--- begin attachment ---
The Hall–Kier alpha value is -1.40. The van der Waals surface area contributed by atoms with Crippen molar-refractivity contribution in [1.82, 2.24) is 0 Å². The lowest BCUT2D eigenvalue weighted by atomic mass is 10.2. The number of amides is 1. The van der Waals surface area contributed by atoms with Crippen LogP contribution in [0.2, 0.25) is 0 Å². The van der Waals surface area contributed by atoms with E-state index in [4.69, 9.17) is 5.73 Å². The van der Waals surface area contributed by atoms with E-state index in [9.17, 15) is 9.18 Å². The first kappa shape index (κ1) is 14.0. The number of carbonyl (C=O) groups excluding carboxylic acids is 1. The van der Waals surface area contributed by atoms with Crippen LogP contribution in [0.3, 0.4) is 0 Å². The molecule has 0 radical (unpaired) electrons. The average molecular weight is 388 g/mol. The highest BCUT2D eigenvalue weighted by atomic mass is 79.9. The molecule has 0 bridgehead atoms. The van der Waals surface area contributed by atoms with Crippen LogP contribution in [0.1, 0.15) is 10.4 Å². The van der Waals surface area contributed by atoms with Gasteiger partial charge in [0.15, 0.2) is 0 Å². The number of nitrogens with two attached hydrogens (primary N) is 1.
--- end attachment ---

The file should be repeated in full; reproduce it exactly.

The Hall–Kier alpha value is -1.40. The van der Waals surface area contributed by atoms with Crippen molar-refractivity contribution in [1.82, 2.24) is 0 Å². The lowest BCUT2D eigenvalue weighted by atomic mass is 10.2. The number of amides is 1. The van der Waals surface area contributed by atoms with Crippen LogP contribution in [0.2, 0.25) is 0 Å². The van der Waals surface area contributed by atoms with E-state index in [4.69, 9.17) is 5.73 Å². The van der Waals surface area contributed by atoms with E-state index in [9.17, 15) is 9.18 Å². The first kappa shape index (κ1) is 14.0. The number of carbonyl (C=O) groups excluding carboxylic acids is 1. The van der Waals surface area contributed by atoms with Crippen LogP contribution in [0.3, 0.4) is 0 Å². The molecule has 0 radical (unpaired) electrons. The average molecular weight is 388 g/mol. The highest BCUT2D eigenvalue weighted by atomic mass is 79.9. The molecule has 0 bridgehead atoms. The van der Waals surface area contributed by atoms with Crippen LogP contribution in [0.1, 0.15) is 10.4 Å². The van der Waals surface area contributed by atoms with Gasteiger partial charge in [0.15, 0.2) is 0 Å². The number of nitrogens with two attached hydrogens (primary N) is 1.